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Susanna Fletcher Greer

Associate Professor

Email: sgreer@gsu.edu
Telephone: (404) 413-5403
Location: 620 Petit Science Center (PSC) 

Biographical Information

  • Ph.D. Microbiology & Immunology
    University of Alabama at B'Ham 2000 

Research Description

Transcriptional Regulation of the Immune Response

The correct timing of gene expression is vital for normal growth and development. Precise gene transcription is therefore a fundamental process that is regulated in large part by the activities of transcription factors and co-activators. A major mechanism that controls the activity of transcriptional regulators, and thus, transcription itself is post-translational modification. Many changes in gene expression are due to changes in the activity and location of these factors which must interact with other co-activators, co-repressors and the basal transcriptional machinery. Each of these functions is regulated to a great extent by post-translational modifications. It has recently become evident that one such modification, ubiquitination, plays an important role in controlling activator location, activity and abundance through a dynamic partnership with transcription initiation and proteasomal destruction. The long-term goal of my lab is to determine the precise roles of transcription factor ubiquitination in gene regulation.

Though the best known function for ubiquitin is to target proteins for destruction by the 26S proteasome, accumulating evidence suggests that ubiquitination plays a more intricate role in the regulation of gene transcription. The simplest examples of a link between ubiquitin and transcription come from observations that ubiquitin mediated degradation limits the amount of time many activators have to initiate transcription. More recently, studies have demonstrated multiple new roles for ubiquitin in mediating transcription. Ubiquitin has been shown to play a global role in transcription by targeting stalled RNA polymerase II for destruction, thus halting transcription of damaged DNA. More specific roles for ubiquitin in transcription have been shown as well, including controlling activator location and activity by enhancing activator association with other proteins required for transcription of specific genes. It is intriguing to speculate that ubiquitination may promote localization of activators to specific genes for transcription initiation and then conversely that the same modification may target the "retired" activator for destruction by the proteasome. Finally, studies demonstrating association of the 26S proteasome to active promoters give credence to this model and provide an interesting framework on which future studies may be based. Therefore, current research in the lab addresses many of the key questions that remain unanswered as to the role played by the ubiquitin-proteasome system in mediating transcription.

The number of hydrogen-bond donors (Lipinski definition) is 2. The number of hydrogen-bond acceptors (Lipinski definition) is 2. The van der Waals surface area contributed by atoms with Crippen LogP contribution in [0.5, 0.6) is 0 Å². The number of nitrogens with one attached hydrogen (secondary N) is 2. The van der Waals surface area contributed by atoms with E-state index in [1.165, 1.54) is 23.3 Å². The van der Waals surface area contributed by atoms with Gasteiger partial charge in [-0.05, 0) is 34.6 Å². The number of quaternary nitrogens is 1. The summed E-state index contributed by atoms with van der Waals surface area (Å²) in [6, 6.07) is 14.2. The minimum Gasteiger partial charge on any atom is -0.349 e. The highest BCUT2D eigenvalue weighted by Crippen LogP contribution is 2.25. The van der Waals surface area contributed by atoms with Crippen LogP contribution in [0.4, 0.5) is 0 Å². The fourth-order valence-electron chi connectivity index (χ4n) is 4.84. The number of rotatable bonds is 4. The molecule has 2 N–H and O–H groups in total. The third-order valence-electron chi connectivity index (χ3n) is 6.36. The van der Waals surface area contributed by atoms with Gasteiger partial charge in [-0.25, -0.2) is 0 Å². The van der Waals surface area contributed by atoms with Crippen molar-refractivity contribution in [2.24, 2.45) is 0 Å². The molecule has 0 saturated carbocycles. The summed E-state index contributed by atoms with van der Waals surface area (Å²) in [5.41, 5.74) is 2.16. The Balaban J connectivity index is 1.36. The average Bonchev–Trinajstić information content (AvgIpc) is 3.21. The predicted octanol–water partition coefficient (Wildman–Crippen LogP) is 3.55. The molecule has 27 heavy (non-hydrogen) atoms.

Model System
Major histocompatibility complex (MHC) class II molecules play a critical role in immune responses by presenting antigens to CD4 + T lymphocytes. Constitutive and inducible expression of MHC class II molecules on antigen presenting cells is controlled at the level of transcription. Essential for expression of MHC class II is the formation of the multi-protein MHC class II enhanceosome complex consisting of the requisite transcription factors RFX5, CREB and NF-Y. Association of these transcription factors alone however is insufficient to induce MHC class II genes. Instead it is the MHC class II transactivator CIITA that is the master regulator of MHC class II gene transcription. CIITA is not a DNA-binding factor, but functions by interacting with and stabilizing the requisite MHC class II transcription factors at the promoter along with the basal transcription factors TF II D and TF II B to initiate MHC class II transcription.

Disease Relevance
The lab is focused on CIITA because of its absolute importance in regulating global immune response. The fundamental role of CIITA as a regulator of T cell selection, tolerance induction, antibody production and inflammatory response is underscored by the fact that hereditary loss of CIITA expression, or Bare Lymphocyte Syndrome, results in death in early childhood. As unmodified CIITA is not recruited to the MHC class II enhanceosome, understanding the modifications that lead to CIITA promoter recruitment is essential to potentially regulating the activation of MHC class II genes.